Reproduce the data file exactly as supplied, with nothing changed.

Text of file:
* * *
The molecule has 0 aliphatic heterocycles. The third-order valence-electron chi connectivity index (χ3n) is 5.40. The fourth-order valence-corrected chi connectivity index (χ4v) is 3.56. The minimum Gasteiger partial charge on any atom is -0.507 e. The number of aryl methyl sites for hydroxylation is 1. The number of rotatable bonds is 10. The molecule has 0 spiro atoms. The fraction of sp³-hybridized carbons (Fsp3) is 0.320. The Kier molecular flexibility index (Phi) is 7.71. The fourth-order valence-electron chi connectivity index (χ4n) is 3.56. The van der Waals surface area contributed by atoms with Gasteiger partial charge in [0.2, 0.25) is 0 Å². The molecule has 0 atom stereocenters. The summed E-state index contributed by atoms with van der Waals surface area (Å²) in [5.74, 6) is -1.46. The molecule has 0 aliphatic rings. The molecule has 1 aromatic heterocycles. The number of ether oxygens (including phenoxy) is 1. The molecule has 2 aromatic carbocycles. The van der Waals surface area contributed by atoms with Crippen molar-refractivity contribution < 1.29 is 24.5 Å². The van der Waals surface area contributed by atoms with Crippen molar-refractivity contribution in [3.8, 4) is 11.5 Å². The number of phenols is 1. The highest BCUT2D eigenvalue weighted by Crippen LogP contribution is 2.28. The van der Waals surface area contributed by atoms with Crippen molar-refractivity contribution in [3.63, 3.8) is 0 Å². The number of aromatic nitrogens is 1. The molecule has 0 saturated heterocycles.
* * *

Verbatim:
The molecule has 0 aliphatic heterocycles. The third-order valence-electron chi connectivity index (χ3n) is 5.40. The fourth-order valence-corrected chi connectivity index (χ4v) is 3.56. The minimum Gasteiger partial charge on any atom is -0.507 e. The number of aryl methyl sites for hydroxylation is 1. The number of rotatable bonds is 10. The molecule has 0 spiro atoms. The fraction of sp³-hybridized carbons (Fsp3) is 0.320. The Kier molecular flexibility index (Phi) is 7.71. The fourth-order valence-electron chi connectivity index (χ4n) is 3.56. The van der Waals surface area contributed by atoms with Gasteiger partial charge in [0.2, 0.25) is 0 Å². The molecule has 0 atom stereocenters. The summed E-state index contributed by atoms with van der Waals surface area (Å²) in [5.74, 6) is -1.46. The molecule has 0 aliphatic rings. The molecule has 1 aromatic heterocycles. The number of ether oxygens (including phenoxy) is 1. The molecule has 2 aromatic carbocycles. The van der Waals surface area contributed by atoms with Crippen molar-refractivity contribution < 1.29 is 24.5 Å². The van der Waals surface area contributed by atoms with Crippen molar-refractivity contribution in [3.8, 4) is 11.5 Å². The number of phenols is 1. The highest BCUT2D eigenvalue weighted by Crippen LogP contribution is 2.28. The van der Waals surface area contributed by atoms with Crippen molar-refractivity contribution in [3.63, 3.8) is 0 Å². The number of aromatic nitrogens is 1. The molecule has 0 saturated heterocycles.